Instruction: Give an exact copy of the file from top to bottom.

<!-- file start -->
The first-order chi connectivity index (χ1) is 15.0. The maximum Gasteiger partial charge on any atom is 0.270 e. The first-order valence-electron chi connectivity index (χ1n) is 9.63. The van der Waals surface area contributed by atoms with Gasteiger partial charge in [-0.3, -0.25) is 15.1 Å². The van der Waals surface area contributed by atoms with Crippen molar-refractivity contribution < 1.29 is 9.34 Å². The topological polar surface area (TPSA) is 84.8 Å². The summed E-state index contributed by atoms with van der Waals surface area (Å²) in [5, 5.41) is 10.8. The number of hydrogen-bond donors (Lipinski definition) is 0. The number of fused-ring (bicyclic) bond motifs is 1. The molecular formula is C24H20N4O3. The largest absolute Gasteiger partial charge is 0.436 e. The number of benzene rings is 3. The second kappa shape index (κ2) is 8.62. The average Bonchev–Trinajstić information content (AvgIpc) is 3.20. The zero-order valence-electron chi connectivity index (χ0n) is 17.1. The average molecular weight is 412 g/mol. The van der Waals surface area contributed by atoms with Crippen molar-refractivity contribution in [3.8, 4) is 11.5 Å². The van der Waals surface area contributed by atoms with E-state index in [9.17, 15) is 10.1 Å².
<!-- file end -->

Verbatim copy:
The first-order chi connectivity index (χ1) is 15.0. The maximum Gasteiger partial charge on any atom is 0.270 e. The first-order valence-electron chi connectivity index (χ1n) is 9.63. The van der Waals surface area contributed by atoms with Gasteiger partial charge in [-0.3, -0.25) is 15.1 Å². The van der Waals surface area contributed by atoms with Crippen molar-refractivity contribution < 1.29 is 9.34 Å². The topological polar surface area (TPSA) is 84.8 Å². The summed E-state index contributed by atoms with van der Waals surface area (Å²) in [5, 5.41) is 10.8. The number of hydrogen-bond donors (Lipinski definition) is 0. The number of fused-ring (bicyclic) bond motifs is 1. The molecular formula is C24H20N4O3. The largest absolute Gasteiger partial charge is 0.436 e. The number of benzene rings is 3. The second kappa shape index (κ2) is 8.62. The average Bonchev–Trinajstić information content (AvgIpc) is 3.20. The zero-order valence-electron chi connectivity index (χ0n) is 17.1. The average molecular weight is 412 g/mol. The van der Waals surface area contributed by atoms with Crippen molar-refractivity contribution in [3.8, 4) is 11.5 Å². The van der Waals surface area contributed by atoms with E-state index in [9.17, 15) is 10.1 Å².